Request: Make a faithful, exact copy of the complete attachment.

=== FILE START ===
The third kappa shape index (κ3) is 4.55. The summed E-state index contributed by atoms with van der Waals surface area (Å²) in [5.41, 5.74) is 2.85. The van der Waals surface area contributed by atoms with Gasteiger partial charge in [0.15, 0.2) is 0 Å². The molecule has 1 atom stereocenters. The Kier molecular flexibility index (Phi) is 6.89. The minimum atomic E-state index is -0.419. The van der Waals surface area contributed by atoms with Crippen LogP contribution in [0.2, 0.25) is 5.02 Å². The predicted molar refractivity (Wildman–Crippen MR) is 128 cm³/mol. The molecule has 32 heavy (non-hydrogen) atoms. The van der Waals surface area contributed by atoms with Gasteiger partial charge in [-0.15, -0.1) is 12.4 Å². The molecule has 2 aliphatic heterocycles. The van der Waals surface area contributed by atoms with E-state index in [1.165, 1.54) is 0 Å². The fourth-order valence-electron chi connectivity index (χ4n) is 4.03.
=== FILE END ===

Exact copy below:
The third kappa shape index (κ3) is 4.55. The summed E-state index contributed by atoms with van der Waals surface area (Å²) in [5.41, 5.74) is 2.85. The van der Waals surface area contributed by atoms with Gasteiger partial charge in [0.15, 0.2) is 0 Å². The molecule has 1 atom stereocenters. The Kier molecular flexibility index (Phi) is 6.89. The minimum atomic E-state index is -0.419. The van der Waals surface area contributed by atoms with Crippen LogP contribution in [0.2, 0.25) is 5.02 Å². The predicted molar refractivity (Wildman–Crippen MR) is 128 cm³/mol. The molecule has 32 heavy (non-hydrogen) atoms. The van der Waals surface area contributed by atoms with Gasteiger partial charge in [-0.15, -0.1) is 12.4 Å². The molecule has 2 aliphatic heterocycles. The van der Waals surface area contributed by atoms with E-state index in [1.165, 1.54) is 0 Å². The fourth-order valence-electron chi connectivity index (χ4n) is 4.03.